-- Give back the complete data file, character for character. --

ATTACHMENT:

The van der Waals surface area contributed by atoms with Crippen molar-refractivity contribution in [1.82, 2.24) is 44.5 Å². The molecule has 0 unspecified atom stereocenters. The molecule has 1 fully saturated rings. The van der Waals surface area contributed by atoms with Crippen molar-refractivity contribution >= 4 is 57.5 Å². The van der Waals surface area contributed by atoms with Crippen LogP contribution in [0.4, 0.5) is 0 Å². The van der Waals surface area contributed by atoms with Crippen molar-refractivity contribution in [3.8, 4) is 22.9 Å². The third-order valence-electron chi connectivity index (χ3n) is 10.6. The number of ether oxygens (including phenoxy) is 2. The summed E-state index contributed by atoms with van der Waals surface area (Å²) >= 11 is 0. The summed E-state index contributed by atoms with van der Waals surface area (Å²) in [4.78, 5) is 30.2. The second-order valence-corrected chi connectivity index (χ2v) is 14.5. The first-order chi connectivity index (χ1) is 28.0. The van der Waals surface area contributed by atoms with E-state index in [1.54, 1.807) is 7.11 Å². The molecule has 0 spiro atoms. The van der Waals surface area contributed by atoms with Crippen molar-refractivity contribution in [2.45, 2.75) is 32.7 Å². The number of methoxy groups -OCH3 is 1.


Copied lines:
The van der Waals surface area contributed by atoms with Crippen molar-refractivity contribution in [1.82, 2.24) is 44.5 Å². The molecule has 0 unspecified atom stereocenters. The molecule has 1 fully saturated rings. The van der Waals surface area contributed by atoms with Crippen molar-refractivity contribution >= 4 is 57.5 Å². The van der Waals surface area contributed by atoms with Crippen LogP contribution in [0.4, 0.5) is 0 Å². The van der Waals surface area contributed by atoms with Crippen molar-refractivity contribution in [3.8, 4) is 22.9 Å². The third-order valence-electron chi connectivity index (χ3n) is 10.6. The number of ether oxygens (including phenoxy) is 2. The summed E-state index contributed by atoms with van der Waals surface area (Å²) >= 11 is 0. The summed E-state index contributed by atoms with van der Waals surface area (Å²) in [4.78, 5) is 30.2. The second-order valence-corrected chi connectivity index (χ2v) is 14.5. The first-order chi connectivity index (χ1) is 28.0. The van der Waals surface area contributed by atoms with E-state index in [1.54, 1.807) is 7.11 Å². The molecule has 0 spiro atoms. The van der Waals surface area contributed by atoms with Crippen molar-refractivity contribution in [2.45, 2.75) is 32.7 Å². The number of methoxy groups -OCH3 is 1.